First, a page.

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User journey mapping – what is a user journey and why do we use them?

Thursday July 21, 2022

What is a user journey?

User journeys are a valuable tool, both when pitching ideas to organisations or clients and also when brainstorming ideas or problem solving.

In website design, a user journey is a visual representation of the route a visitor to your site will take in order to achieve their goal. The goal could be anything from finding a phone number, to making a purchase, or signing up for a service.

There are three types of user journey we regularly use; a “current state user journey”, an “ideal user journey” and a “persona-based user journey”. We will explain their uses below.

Why do we use user journeys?

By mapping a user journey out visually and considering it from the visitor’s point of view it allows us to identify where the user gets stuck or confused and which areas of the site work well and should be replicated.

We are all familiar with our own websites, but we are generally not going to be the primary users, but how often do we look at our sites from other user’s perspectives?  User journey mapping will inform the design decisions to provide the best user experience for each mapped user group.

How do you make a user journey?

Firstly we identify the main user groups through research. Who will use the website? What are they trying to do? And in what situation are they trying to achieve their goal? 

You might find that you have a few different groups of primary users with unique needs, or you might find you only have one, but in the case of multiple then they should all be mapped out.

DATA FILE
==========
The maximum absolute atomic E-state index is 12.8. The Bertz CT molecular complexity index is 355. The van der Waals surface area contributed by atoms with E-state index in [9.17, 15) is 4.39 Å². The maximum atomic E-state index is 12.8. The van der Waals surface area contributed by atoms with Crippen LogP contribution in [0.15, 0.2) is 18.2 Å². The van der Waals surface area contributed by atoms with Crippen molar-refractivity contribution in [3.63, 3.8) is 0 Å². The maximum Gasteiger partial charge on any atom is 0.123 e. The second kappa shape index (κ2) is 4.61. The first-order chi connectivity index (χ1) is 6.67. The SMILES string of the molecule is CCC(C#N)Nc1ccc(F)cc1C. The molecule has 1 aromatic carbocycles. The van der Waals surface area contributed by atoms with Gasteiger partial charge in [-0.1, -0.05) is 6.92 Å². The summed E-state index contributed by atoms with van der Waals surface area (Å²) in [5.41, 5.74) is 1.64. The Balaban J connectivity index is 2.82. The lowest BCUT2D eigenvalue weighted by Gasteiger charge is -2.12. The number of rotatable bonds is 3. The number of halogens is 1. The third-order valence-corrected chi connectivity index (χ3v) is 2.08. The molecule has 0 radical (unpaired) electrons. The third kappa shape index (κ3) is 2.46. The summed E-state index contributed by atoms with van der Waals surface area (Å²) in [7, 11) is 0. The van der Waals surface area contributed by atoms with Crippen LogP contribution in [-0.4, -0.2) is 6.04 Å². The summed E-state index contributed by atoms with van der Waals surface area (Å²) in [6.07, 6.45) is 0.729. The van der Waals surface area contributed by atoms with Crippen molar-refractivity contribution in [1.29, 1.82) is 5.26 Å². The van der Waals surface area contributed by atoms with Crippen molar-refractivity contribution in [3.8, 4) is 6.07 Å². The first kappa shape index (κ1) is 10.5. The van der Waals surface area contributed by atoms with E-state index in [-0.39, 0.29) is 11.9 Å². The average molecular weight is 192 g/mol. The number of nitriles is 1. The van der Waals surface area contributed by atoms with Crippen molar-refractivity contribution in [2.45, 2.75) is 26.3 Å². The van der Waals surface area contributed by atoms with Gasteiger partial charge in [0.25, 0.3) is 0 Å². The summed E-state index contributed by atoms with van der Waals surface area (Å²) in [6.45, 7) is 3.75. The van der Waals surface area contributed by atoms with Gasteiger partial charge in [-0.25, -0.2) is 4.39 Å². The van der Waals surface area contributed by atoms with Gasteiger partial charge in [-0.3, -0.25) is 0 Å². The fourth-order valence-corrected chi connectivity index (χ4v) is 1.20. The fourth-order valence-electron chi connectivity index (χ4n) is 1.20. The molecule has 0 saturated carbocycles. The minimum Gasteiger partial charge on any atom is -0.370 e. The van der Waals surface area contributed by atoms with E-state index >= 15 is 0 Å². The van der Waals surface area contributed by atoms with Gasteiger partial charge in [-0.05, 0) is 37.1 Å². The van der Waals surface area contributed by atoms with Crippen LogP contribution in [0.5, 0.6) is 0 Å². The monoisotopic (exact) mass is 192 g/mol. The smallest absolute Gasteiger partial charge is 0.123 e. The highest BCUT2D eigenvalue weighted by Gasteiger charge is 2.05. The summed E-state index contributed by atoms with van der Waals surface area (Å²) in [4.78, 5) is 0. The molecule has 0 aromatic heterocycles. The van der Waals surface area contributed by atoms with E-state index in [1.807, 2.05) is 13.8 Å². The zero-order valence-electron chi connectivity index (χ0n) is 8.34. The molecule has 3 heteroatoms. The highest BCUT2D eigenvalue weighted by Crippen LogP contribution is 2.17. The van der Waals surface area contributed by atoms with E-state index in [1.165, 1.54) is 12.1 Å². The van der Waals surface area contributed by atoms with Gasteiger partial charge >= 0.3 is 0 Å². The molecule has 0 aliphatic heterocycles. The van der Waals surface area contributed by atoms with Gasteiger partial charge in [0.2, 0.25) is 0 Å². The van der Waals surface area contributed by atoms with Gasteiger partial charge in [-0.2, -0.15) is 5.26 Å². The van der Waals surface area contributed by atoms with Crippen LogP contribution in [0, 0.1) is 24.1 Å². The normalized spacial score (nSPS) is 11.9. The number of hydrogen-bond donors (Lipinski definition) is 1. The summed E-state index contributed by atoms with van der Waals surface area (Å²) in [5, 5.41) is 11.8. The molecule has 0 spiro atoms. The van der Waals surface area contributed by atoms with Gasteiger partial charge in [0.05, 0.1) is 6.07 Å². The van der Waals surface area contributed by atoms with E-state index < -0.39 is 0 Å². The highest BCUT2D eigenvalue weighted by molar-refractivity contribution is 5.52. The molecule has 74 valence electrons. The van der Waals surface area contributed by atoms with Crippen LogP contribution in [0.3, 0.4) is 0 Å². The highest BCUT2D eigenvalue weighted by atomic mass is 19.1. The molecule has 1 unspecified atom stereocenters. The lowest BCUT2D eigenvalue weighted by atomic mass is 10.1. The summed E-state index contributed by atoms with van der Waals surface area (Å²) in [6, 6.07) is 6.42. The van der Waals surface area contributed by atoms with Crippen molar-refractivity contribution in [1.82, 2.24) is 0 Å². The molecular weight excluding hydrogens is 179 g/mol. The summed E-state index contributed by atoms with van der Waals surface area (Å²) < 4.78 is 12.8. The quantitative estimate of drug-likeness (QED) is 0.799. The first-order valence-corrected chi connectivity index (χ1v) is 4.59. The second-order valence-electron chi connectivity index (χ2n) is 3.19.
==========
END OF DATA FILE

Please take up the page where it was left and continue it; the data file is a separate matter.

Improving the experience for one group will often improve the experience further for another or it may not, but rarely will it actually negatively impact it. The context in which the user tries to complete their goal is particularly important and not always something that’s considered; a user trying to do something in a hurry on a mobile device will have a very different experience to a desktop user with time on their hands.

If there are particular groups of people being targeted by the website then we may also use persona-based journeys as this will improve the experience for those people with specific needs further. These personas will be much more detailed than the broader user groups and will approach the task from a narrower point of view, but the process is still the same.So, armed with our user groups or personas, we can map out their touch points with the website, starting right back at how they arrived there and going all the way through to the goal being achieved. If we are redesigning a website then we put together a current state user journey, mapping out the user’s interactions with the website throughout the process, along with their thoughts and feelings at the time.